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Summary:

Can the U.S. government do for clean power, what it did for airplane technology almost a century ago? That’s the plan that nerd-rockstar Department of Energy Secretary Steven Chu detailed at the Berkeley Stanford Cleantech Conference this weekend.

AirMail

Can the U.S. government do for clean power what it did for airplane technology almost a century ago? That’s the plan nerd-rockstar Department of Energy Secretary Steven Chu detailed at the Berkeley Stanford Cleantech Conference this weekend.

Despite that the American Wright Brothers flew the world’s first successful flight in North Carolina in 1903, by the beginning of World War I in 1914, the U.S. had lost its lead in airplane technology to Europe. In response, the U.S. Congress created an advisory on airplane technology in 1915 that recognized the U.S. was lagging in the skies, and by 1926, the U.S. Congress introduced the Airmail Act.

As Chu explained it in his speech, the Airmail Act created a market for using planes for the speedy delivery of mail, and led to a boom in airplane manufacturing and innovation. The Act standardized routes and put the responsibility into the hands of the government to foster the system. This boom led to a growth from private companies like Boeing, and the U.S. eventually once again became a world leader in airplane tech.

“It was not without help and it was not without subsidies,” said Chu.

The lesson of airmail, of course, isn’t the only example of a technology for which the government has helped spur a market. The list is long, including in the U.S.: GPS, the Internet, the transistor and radar. Outside the U.S., the Korean government invested heavily in broadband and mobile technology to turn Korea into a world leader of cell phone tech, gadgets and broadband connectivity.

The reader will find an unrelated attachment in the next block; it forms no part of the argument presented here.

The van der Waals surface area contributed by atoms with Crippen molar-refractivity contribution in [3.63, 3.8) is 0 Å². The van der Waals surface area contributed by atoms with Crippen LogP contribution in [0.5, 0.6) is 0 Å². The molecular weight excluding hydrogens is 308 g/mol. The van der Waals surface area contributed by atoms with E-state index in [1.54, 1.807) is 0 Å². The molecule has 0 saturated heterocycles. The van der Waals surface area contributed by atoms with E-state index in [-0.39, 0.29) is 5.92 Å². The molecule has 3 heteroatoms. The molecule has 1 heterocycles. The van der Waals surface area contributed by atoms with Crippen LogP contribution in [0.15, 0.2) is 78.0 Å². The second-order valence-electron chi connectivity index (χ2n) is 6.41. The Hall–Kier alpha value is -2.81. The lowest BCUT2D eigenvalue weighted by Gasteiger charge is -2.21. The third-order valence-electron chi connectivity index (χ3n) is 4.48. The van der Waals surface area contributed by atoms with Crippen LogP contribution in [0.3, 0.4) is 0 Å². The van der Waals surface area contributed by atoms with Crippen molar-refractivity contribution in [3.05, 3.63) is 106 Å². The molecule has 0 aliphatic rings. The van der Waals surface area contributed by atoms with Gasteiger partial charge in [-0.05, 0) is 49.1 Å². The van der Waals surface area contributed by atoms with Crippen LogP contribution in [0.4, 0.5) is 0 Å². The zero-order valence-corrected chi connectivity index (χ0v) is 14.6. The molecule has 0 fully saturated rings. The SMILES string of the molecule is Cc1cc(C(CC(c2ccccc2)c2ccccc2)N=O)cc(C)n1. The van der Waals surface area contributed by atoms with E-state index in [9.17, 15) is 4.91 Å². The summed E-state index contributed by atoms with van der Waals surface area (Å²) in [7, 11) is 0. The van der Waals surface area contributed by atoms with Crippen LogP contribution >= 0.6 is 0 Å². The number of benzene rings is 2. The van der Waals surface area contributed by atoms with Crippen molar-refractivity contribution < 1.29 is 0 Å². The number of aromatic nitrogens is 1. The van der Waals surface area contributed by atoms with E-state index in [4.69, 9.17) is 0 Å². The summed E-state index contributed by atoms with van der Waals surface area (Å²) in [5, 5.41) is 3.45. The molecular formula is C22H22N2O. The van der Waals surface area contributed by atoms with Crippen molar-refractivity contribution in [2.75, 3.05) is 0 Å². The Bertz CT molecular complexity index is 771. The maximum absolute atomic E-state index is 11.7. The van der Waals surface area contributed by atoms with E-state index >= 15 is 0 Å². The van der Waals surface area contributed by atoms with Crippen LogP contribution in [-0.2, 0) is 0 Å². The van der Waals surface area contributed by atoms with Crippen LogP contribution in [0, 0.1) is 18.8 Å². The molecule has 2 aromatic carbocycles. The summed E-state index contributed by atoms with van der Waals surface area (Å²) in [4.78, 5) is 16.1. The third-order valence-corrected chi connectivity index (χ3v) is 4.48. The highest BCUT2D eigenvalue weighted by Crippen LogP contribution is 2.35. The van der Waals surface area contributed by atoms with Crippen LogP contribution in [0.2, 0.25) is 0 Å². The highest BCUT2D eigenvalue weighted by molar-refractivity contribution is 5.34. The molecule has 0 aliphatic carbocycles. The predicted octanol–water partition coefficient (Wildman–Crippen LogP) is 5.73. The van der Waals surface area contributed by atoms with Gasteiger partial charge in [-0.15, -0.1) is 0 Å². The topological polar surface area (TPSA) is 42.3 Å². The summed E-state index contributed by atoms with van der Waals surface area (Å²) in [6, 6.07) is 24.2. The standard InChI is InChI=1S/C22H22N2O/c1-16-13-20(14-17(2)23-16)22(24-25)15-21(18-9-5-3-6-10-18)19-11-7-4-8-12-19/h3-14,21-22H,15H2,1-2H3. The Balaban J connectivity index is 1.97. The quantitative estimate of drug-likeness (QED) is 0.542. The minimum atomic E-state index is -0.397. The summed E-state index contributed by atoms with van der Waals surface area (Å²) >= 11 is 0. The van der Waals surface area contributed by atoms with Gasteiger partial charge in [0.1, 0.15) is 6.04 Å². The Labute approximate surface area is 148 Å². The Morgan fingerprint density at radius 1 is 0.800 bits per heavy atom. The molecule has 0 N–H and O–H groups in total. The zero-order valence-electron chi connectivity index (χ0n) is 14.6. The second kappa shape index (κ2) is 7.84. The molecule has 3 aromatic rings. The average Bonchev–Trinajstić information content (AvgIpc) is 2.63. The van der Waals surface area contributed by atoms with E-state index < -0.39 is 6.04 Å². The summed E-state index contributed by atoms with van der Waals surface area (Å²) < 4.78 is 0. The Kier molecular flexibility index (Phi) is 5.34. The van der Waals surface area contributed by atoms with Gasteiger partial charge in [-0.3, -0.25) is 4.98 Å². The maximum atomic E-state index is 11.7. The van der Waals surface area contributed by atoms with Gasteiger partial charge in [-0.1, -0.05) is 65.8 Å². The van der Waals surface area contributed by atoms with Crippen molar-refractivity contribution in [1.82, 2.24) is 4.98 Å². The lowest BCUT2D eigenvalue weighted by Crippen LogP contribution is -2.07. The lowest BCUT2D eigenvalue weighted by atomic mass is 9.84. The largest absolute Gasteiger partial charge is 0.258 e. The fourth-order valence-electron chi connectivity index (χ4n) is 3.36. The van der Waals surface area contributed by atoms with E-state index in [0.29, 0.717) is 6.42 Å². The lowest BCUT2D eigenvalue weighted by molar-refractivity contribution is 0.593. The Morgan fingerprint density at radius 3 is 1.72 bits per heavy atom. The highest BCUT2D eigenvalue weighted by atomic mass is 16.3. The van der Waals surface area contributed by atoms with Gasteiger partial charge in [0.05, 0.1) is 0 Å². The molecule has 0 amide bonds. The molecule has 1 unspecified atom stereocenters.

Now, fast forward to 2011, and President Obama and Chu are hoping the recently-announced clean energy standard will have a similar effect as the Airmail Act. In Obama’s State of the Union speech, he challenged Americans that by 2035, “80 percent of America’s electricity will come from clean energy sources.”

The clean energy standard is so far less defined than the Airmail Act, which could make it less effective. But the plan was just announced in January, so I’m hoping for more specifics going forward. One of the benefits of the clean energy standard is that “the technology is neutral; it just has to be carbon free,” said Chu. In comparison, one of the criticisms of the loan guarantee program — which awards U.S. guarantees for raising debt — is that the technology essentially picks winners and losers.

Chu pointed out the U.S. has already lost its lead in key areas of clean power and battery technology. China is leading the world in R&D and clean power project investing, like nuclear plants, solar panel production, and utility-scale solar and wind. “They see this as an incredible business and a core business strategy,” said Chu. When it comes to battery technology, Chu pointed out how the battery for the Volt came from a Korean company (LG Chem), despite that battery tech was previously pioneered in the U.S.

To learn more about the Department of Energy’s role in greentech innovation, come hear from DOE Loan Chief Jonathan Silver at our Green:Net event on April 21 in San Francisco.

Image courtesy of RC_fotos.

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  1. It is all fine as long as he does not knee cap existing sources of conventional energy. There is a huge difference between transitioning and dumping whole lot of people on the hope.

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